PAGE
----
US talk show host John Oliver has waded into New Zealand's Bird of the Century competition, egging on viewers to flood the Forest & Bird-hosted ballot.
In this week's episode of his show Last Week Tonight, the comedian explained he was so passionate about the result of the "intense" competition, he has launched an "alarmingly aggressive" global campaign.
This included billboards next to the Arc de Triomphe in Paris, a bright neon cartoon advert on one of Tokyo's busiest intersections, billboards on a store in Mumbai and on the side of a roving truck in London, as well as a 'Lord of the Wings' poster on a bus shelter in Wellington and an airborne banner flown above Ipanema Beach in Brazil.
His candidate? The pūteketeke, or Australasian crested grebe - which Oliver declaring himself its "official campaign manager".
The bird was deserving of recognition, he explained, with its existence under threat, and estimates of fewer than 1000 of them left in New Zealand.
"Look at this beauty... even its name is fun to say, it feels like your tongue is tap-dancing," he said.
Oliver pointed out voting required only a valid email address, which he said meant overseas voters had a shot at stacking the competition:
"Last year's rock wren won with 2894 votes - I'm pretty sure we can beat that.
"We are going all out for this bird. I don't just want the pūteketeke to win, I want it to win in the biggest landslide in the history of this magnificent competition. After all, this is what democracy is all about - America interfering in foreign elections."
This year the competition was changed from 'Bird of the Year' to 'Bird of the Century' to mark Forest & Bird's centennial.
Forest & Bird chief executive Nicola Toki told Morning Report she was unperturbed by Oliver's attempt at fixing the vote, and their website had held up.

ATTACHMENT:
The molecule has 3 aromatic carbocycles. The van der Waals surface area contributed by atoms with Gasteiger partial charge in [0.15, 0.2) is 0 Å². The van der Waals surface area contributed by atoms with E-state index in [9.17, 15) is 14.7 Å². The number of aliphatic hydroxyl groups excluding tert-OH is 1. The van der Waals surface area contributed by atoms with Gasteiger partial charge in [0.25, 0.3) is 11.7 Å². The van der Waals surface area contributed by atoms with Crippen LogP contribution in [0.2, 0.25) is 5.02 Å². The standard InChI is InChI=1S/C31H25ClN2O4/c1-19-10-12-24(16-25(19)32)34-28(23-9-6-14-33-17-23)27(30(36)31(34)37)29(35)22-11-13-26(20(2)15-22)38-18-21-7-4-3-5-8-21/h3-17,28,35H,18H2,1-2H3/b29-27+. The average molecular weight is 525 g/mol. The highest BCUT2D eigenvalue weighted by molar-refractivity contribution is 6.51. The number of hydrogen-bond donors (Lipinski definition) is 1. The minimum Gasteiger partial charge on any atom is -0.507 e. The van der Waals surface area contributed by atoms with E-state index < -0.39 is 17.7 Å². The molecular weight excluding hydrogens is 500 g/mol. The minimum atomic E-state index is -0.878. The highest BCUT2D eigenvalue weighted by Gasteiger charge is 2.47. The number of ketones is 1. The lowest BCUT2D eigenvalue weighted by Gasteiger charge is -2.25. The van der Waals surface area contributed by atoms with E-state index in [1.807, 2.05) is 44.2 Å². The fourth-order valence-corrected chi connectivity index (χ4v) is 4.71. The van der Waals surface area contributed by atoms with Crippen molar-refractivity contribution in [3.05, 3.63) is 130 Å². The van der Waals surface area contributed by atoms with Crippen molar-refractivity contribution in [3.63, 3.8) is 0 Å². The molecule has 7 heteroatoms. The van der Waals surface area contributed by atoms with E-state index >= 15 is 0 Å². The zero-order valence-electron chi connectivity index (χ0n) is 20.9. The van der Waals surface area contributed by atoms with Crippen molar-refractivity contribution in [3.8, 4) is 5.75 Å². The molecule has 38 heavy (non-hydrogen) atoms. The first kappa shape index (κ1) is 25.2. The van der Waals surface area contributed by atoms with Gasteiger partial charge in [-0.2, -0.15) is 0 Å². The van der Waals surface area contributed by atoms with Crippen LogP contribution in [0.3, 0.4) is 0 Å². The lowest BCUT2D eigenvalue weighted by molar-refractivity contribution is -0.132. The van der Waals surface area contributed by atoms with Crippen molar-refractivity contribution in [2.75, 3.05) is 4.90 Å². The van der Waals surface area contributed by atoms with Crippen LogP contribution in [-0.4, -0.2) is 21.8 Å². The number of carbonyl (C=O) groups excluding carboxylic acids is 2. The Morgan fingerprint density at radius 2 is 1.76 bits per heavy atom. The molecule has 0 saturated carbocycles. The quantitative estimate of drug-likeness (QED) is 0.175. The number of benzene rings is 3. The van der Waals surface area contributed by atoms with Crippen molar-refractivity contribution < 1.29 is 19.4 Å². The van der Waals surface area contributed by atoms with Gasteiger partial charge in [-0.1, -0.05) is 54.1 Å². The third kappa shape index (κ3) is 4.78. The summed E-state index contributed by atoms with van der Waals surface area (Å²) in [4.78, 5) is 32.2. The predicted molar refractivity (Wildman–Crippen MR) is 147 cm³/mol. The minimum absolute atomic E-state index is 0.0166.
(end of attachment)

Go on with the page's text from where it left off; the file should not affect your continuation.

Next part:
"It's fair to say that a fair amount of weight was applied to work on it. My team working on it has had very little sleep. We're pretty impressed that the website held up, given the thousands and thousands of votes that came in."
The vote-rigging was not unexpected, as the team behind Oliver's show had been in touch earlier this year.
"They were keen to be involved and we said, 'Go for it!'"
All votes would need to be verified, but the bar to entry was low, she added.
"You need to be a bird lover and someone with a valid email address. As John Oliver figured out, it doesn't matter where in the world you are."
The controversy around this latest flurry of votes did not bother Toki.
"We rise to a challenge here in New Zealand - let's treat this as our new Everest, to show we can punch above our weight."
It was not the first time foreign influence had poked its beak into the competition - Australian interference was detected during the 2018 campaign, with a person in Perth voting more than 300 times in one night for the shag (kawau) to win.
And it seemed Oliver was no spring chicken when it came to the mottled history of the Bird of the Year, the presenter unfolding a brief history of how the competition had ruffled feathers in previous years, detailing "injustices" and scandals.
Among the previous candidates lambasted by Oliver was the white-faced heron - "it looks like a pigeon took anabolic steroids - I hate this bird" - and the long-tailed bat, which flew through to a win in 2021 on a technicality, despite not being a bird.
Instead, Oliver sided with the kākāpō, railing against its past disqualification.
"This bird, the kākāpō, was disqualified because it had already won twice - which is bullshit, we don't do that for other awards - oh, sorry Beyoncé, but since you've already won 32 Grammys - you are disqualified from now on so that someone worse than you can win... The kākāpō earned those wings, it's the world's fattest parrot, and... they're also friendly and they smell nice."
However, Oliver's love for the kākāpō was not strong enough to sway him to champion the giant parrot, back on the ballot for 2023. Instead, he was drawn by the grebe's "great hair" and slick family-friendly appeal.
"There are so many fun facts about it, like the fact that they are known for carrying their babies on their backs, which is adorable, and both parents will incubate their eggs and tend to the chicks - they give each other space to co-parent.
"And you want elegance? They have a mating dance where they both grab a clump of wet grass and chest bump each other before standing around unsure about what to do next - I have never identified with anything more in my... life.
"They are weird puking birds with colourful mullets, what's not to love here?"